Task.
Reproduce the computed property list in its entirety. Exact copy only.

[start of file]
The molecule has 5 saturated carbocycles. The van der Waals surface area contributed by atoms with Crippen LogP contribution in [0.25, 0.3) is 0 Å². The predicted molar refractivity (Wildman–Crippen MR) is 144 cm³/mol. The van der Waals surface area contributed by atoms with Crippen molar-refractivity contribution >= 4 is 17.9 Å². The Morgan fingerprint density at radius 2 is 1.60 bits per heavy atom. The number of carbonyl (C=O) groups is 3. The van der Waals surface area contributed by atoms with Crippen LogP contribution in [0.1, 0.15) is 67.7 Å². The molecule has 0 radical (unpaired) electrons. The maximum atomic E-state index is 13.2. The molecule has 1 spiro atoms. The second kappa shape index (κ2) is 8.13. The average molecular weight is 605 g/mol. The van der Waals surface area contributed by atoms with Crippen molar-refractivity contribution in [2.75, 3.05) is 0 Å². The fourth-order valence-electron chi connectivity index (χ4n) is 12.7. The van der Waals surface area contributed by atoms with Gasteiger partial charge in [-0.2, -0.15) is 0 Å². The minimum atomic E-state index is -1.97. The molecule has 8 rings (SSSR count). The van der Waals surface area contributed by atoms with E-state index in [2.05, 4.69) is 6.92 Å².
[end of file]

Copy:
The molecule has 5 saturated carbocycles. The van der Waals surface area contributed by atoms with Crippen LogP contribution in [0.25, 0.3) is 0 Å². The predicted molar refractivity (Wildman–Crippen MR) is 144 cm³/mol. The van der Waals surface area contributed by atoms with Crippen molar-refractivity contribution >= 4 is 17.9 Å². The Morgan fingerprint density at radius 2 is 1.60 bits per heavy atom. The number of carbonyl (C=O) groups is 3. The van der Waals surface area contributed by atoms with Crippen LogP contribution in [0.1, 0.15) is 67.7 Å². The molecule has 0 radical (unpaired) electrons. The maximum atomic E-state index is 13.2. The molecule has 1 spiro atoms. The second kappa shape index (κ2) is 8.13. The average molecular weight is 605 g/mol. The van der Waals surface area contributed by atoms with Crippen molar-refractivity contribution in [2.75, 3.05) is 0 Å². The fourth-order valence-electron chi connectivity index (χ4n) is 12.7. The van der Waals surface area contributed by atoms with Gasteiger partial charge in [-0.2, -0.15) is 0 Å². The minimum atomic E-state index is -1.97. The molecule has 8 rings (SSSR count). The van der Waals surface area contributed by atoms with E-state index in [2.05, 4.69) is 6.92 Å².